Community or herd immunity is a scientifically sound approach to take- just think of chicken pox parties that parents hold for children in order to “get it out of the way”.


Although it could have been applied without introducing lockdown, the triggering of lockdown was to protect NHS capacity so that the very ill could be offered inpatient medical care within the NHS.

This success in suppressing the virus due to the lockdown then led to the second possibility, which was of eliminating the virus.

Elimination, which is stopping new cases of an infectious disease from occurring whilst the majority of the population remain vulnerable to being infected, could have occurred if the interventions that came with the advent of lockdown had been extended for longer and relaxed more gradually:

  • Limited travel distances
  • Avoiding mixing of different populations such as urban and rural
  • Social distancing
  • Hand hygiene
  • Widespread facemask use
  • Limited gathering of people indoors

All of these could have been employed for the purpose of driving down the number of infected people. With these in place, those areas prioritised by society, such as schools, workplaces and public transport, could have reopened gradually with the risk of resurgence kept low.

The extended lockdown we had in Wales compared to England gave a slightly better hope for elimination, but rapid easing that eventually came meant this wasn’t a strategy Cardiff were willing to pursue either.

It must be noted that measures such as lockdowns have an expiry date. The longer they last the more disgruntled and frustrated people get and there were plenty of people who felt like this in Wales by the end of June!

Understandably the huge negative impact of lockdown on the economy also had a bearing on the decisions made by government during the summer, too, helped by aggressive lobbying by the hospitality and leisure sector in particular.

Tourism was opened, with “staycations” actively promoted. Restaurants, cafes and pubs were allowed to open whilst following regulations issued by the government in order to limit the risk of transmission of the virus within their establishments.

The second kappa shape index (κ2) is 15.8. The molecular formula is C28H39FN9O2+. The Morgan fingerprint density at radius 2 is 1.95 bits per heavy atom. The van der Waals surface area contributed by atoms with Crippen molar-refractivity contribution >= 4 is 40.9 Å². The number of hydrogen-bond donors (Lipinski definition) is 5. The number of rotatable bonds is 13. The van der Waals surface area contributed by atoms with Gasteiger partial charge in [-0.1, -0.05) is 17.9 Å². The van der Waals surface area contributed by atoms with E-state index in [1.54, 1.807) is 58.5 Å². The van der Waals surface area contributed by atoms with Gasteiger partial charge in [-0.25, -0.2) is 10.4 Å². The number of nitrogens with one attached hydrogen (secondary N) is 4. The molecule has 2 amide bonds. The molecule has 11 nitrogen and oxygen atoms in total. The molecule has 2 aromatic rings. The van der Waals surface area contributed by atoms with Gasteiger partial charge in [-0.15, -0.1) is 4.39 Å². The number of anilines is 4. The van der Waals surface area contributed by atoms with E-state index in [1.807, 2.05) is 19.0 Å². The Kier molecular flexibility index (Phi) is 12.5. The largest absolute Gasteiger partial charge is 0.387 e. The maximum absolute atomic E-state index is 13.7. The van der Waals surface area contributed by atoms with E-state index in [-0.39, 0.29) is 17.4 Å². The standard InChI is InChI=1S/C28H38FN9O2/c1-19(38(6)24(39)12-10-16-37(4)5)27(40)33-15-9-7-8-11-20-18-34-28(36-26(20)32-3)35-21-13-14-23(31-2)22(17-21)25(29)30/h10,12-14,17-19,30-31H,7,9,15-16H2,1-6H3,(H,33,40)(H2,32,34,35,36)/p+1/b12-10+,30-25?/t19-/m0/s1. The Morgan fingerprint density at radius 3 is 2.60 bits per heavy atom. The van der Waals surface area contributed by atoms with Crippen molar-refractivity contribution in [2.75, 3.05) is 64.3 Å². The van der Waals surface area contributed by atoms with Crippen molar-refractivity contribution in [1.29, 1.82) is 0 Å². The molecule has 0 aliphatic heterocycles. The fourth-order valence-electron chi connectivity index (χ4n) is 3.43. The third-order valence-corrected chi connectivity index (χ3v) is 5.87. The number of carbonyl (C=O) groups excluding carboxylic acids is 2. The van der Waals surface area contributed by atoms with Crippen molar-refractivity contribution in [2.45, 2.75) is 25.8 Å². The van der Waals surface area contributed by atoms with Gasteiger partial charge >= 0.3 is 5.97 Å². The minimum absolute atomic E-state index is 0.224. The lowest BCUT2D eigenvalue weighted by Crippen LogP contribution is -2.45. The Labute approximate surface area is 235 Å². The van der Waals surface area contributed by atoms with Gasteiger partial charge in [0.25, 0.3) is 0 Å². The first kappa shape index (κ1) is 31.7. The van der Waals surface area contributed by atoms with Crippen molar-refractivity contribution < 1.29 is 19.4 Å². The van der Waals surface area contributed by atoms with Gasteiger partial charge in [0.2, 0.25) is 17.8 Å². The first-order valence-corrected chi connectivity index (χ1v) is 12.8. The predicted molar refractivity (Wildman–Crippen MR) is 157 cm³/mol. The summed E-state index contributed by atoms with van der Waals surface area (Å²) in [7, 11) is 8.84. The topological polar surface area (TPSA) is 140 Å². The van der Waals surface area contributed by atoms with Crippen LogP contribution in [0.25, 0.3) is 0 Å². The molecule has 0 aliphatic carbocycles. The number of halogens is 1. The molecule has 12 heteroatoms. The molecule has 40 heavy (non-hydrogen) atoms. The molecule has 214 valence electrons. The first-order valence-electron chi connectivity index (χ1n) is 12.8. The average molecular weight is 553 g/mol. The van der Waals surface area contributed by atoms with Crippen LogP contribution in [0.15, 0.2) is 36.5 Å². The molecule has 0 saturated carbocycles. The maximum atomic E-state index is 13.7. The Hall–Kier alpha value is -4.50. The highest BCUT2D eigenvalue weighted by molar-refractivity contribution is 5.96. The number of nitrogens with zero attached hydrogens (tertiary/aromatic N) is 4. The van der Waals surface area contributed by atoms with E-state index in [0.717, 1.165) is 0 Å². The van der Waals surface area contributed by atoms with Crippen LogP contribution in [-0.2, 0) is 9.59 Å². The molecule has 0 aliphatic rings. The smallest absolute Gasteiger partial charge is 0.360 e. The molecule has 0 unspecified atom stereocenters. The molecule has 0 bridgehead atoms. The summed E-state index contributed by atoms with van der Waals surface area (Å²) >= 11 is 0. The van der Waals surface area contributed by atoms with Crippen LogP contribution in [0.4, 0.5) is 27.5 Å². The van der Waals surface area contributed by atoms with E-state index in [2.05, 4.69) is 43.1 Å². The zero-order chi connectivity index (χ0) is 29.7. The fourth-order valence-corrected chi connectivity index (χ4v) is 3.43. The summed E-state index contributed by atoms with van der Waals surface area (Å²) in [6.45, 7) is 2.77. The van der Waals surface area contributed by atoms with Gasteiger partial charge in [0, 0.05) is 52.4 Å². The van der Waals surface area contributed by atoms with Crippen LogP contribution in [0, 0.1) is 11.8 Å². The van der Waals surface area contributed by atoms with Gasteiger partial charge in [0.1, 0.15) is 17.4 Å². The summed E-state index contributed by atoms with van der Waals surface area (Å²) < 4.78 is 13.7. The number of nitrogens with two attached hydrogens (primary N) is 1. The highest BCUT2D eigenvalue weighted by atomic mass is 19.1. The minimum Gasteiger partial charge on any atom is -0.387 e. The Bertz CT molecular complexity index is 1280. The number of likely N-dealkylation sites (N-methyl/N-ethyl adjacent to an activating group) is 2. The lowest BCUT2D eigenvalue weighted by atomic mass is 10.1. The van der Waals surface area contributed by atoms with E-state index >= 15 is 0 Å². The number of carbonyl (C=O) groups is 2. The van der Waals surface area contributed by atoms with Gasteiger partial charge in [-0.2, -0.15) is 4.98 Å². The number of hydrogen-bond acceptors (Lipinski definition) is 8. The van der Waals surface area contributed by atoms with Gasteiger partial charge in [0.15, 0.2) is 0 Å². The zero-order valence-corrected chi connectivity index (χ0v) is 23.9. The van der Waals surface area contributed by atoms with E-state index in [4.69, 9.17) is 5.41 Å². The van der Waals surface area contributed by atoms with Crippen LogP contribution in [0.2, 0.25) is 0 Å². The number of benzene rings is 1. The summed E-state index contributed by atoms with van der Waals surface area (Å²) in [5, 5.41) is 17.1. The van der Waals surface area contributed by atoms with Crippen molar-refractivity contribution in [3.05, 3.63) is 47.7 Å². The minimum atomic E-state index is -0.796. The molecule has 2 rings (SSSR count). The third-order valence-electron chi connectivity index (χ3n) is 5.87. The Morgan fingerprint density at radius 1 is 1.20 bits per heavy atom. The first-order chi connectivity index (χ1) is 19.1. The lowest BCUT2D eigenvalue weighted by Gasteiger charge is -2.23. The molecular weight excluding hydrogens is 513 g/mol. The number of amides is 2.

These locations were then termed “COVID-secure”, although very little vetting and compliance checks have occurred. This has inevitably gone against any policy government may have had to bring about the elimination of the virus – the so-called Zero-COVID approach.

Now, however, achieving Zero-COVID is now practically impossible since the virus is widespread. It would be incredibly hard – people’s movements would need to be severely limited, and foreign travel would require prolonged restrictions, as the reintroduction of Covid back into the UK from other countries will remain a very real possibility for many months to come.


What we’re left with is a perpetual yo-yoing between a tightening and relaxing of restrictions which are going to be incredibly unsettling for both society and the economy. Following the economic and psychological burden the first lockdown had on society’s mental well-being, which we are yet to fully understand, any further lockdowns is invariably going to cause a great deal more harm and despair for large sections of our society.

Compliance with the regulations will become harder when people will have to make a choice between being compliant with the law and putting food on the table.

More recently, numbers of cases have risen in certain areas of the UK. This has not been a surprise. It has led the Government to introduce local lockdowns, where further tightening on people’s liberties have been implemented in order to limit further spread of the virus.

In Wales, the County Borough of Caerphilly was the first area to have such an intervention placed upon it on the 8th of September 2020 when case numbers rose to 55.4 per 100,000 people within the previous seven days.

A few days later, the case number per 100,000 people within the previous seven days for the whole of Wales reached 20. The First Minister reported to the media that this was their threshold to reverse some of the unlocking that had happened in Wales over the summer months by limiting the number of gatherings within an extended household to six people when indoors. In addition, face coverings became compulsory in indoor public areas.

The Welsh Government has made it clear that further increases in cases within particular areas will necessitate local lockdown measures similar to those introduced in Caerphilly. And so they’ve now been introduced to Rhondda Cynon Taf.